We have had a stock-taking by the various food administrators and departments of agriculture in Europe, and they find that the production of cereals this year has diminished, about 525,000,000 bushels of grain below normal. This shortage in production, added to normal imports, gives 1,250,000,000 bushels of grain that must be imported by the Allies during the next twelve months, if consumption is kept normal.

Their cattle, sheep, and hogs have diminished by over 30,000,000 animals, and these reductions are bound to go on with increasing velocity, because short supplies have necessitated eating into the herd.


How great the burden upon the United States is may be made clear by a few figures: During the three-year pre-war period we averaged an annual export of 120,000,000 bushels of grain and 500,000,000 pounds of animal products and fats. During the last fiscal year we exported over 400,000,000 bushels of grain and 1, 500,000,000 pounds of animal products and fats.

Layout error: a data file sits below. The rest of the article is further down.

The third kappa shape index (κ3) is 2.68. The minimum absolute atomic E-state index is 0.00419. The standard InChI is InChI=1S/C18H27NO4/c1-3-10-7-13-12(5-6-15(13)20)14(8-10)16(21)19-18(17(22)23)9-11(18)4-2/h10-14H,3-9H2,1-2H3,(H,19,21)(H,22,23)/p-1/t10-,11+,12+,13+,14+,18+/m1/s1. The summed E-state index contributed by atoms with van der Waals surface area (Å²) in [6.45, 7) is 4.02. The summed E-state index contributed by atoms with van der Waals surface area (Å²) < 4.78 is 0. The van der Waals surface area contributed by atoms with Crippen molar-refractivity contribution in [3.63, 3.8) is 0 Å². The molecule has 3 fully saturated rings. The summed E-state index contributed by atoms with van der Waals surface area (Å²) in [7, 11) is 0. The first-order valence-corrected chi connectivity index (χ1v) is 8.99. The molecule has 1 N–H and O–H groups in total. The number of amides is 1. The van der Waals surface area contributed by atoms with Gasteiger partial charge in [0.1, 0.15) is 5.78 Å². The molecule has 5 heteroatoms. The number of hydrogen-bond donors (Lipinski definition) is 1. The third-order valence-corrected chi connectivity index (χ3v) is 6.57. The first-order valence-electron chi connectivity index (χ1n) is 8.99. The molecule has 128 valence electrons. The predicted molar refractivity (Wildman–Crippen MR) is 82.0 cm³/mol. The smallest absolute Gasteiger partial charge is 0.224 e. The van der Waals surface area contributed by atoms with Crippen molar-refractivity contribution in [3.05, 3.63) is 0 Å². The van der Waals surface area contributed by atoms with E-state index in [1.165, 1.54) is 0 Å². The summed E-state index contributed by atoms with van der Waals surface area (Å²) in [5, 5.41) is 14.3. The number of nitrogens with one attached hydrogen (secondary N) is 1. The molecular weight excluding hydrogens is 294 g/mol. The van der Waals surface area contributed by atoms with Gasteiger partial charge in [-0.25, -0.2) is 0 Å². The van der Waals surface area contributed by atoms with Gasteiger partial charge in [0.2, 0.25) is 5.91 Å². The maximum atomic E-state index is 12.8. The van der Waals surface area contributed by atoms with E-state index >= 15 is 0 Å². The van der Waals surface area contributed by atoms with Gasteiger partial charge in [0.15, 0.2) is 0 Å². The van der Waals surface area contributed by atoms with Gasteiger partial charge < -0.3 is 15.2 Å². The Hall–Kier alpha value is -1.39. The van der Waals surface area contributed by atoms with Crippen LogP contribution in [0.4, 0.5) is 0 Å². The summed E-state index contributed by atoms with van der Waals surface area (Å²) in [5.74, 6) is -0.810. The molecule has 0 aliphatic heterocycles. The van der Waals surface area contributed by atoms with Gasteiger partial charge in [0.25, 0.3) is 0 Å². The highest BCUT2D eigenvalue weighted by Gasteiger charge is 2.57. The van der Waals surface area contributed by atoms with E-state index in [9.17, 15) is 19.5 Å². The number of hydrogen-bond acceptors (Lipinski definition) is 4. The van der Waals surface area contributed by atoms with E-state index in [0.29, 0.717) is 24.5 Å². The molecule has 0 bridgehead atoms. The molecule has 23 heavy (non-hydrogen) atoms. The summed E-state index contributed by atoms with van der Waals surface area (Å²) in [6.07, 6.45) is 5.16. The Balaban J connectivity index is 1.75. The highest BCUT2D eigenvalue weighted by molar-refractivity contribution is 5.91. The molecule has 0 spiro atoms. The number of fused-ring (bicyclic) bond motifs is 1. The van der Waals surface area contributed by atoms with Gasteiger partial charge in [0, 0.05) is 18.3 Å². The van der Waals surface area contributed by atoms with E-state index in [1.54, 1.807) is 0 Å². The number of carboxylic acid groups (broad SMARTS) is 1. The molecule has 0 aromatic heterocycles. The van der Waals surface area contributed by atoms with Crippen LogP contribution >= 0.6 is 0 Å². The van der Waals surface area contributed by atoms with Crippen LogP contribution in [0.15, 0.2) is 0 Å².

During this, period we really over-exported—we, ourselves, are selling our animals faster than we grow them, and our stock of foodstuffs just prior to harvest was relatively the lowest in our history.

As the causes of Europe's shortage grow in intensity, our load this next year must be of much greater weight.

As our harvests and those of our Allies are now measurable, we now know the size of the world's larder for the coming winter, and it will measure insufficient unless we can reduce our consumption and waste.

Our Allies are making every possible effort to reduce consumption and eliminate waste. Most of the principal staples are dealt out to the public under one kind or another of a restriction. Fines up to $500 are levied on persons who throw away stale bread. But despite all these efforts, there is not such a reduction in national consumption as one might expect.